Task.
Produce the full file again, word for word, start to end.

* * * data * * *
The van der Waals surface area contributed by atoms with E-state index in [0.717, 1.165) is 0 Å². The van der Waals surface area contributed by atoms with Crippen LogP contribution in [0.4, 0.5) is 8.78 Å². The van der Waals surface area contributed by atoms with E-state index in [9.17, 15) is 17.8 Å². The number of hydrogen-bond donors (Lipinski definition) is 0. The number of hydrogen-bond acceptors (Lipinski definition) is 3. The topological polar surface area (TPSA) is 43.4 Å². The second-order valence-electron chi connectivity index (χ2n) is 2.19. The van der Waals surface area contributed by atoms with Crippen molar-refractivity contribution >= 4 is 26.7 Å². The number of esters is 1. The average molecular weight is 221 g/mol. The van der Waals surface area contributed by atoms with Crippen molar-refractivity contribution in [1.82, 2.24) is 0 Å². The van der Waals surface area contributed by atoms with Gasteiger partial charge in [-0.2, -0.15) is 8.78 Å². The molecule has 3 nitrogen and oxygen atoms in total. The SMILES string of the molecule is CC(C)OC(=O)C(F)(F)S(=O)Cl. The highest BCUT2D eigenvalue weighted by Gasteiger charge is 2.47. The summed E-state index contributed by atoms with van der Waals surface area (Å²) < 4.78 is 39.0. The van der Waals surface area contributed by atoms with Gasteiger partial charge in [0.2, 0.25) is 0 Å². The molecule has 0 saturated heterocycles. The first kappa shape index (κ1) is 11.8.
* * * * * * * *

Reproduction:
The van der Waals surface area contributed by atoms with E-state index in [0.717, 1.165) is 0 Å². The van der Waals surface area contributed by atoms with Crippen LogP contribution in [0.4, 0.5) is 8.78 Å². The van der Waals surface area contributed by atoms with E-state index in [9.17, 15) is 17.8 Å². The number of hydrogen-bond donors (Lipinski definition) is 0. The number of hydrogen-bond acceptors (Lipinski definition) is 3. The topological polar surface area (TPSA) is 43.4 Å². The second-order valence-electron chi connectivity index (χ2n) is 2.19. The van der Waals surface area contributed by atoms with Crippen molar-refractivity contribution >= 4 is 26.7 Å². The number of esters is 1. The average molecular weight is 221 g/mol. The van der Waals surface area contributed by atoms with Crippen molar-refractivity contribution in [1.82, 2.24) is 0 Å². The van der Waals surface area contributed by atoms with Gasteiger partial charge in [-0.2, -0.15) is 8.78 Å². The molecule has 3 nitrogen and oxygen atoms in total. The SMILES string of the molecule is CC(C)OC(=O)C(F)(F)S(=O)Cl. The highest BCUT2D eigenvalue weighted by Gasteiger charge is 2.47. The summed E-state index contributed by atoms with van der Waals surface area (Å²) < 4.78 is 39.0. The van der Waals surface area contributed by atoms with Gasteiger partial charge in [0.2, 0.25) is 0 Å². The molecule has 0 saturated heterocycles. The first kappa shape index (κ1) is 11.8.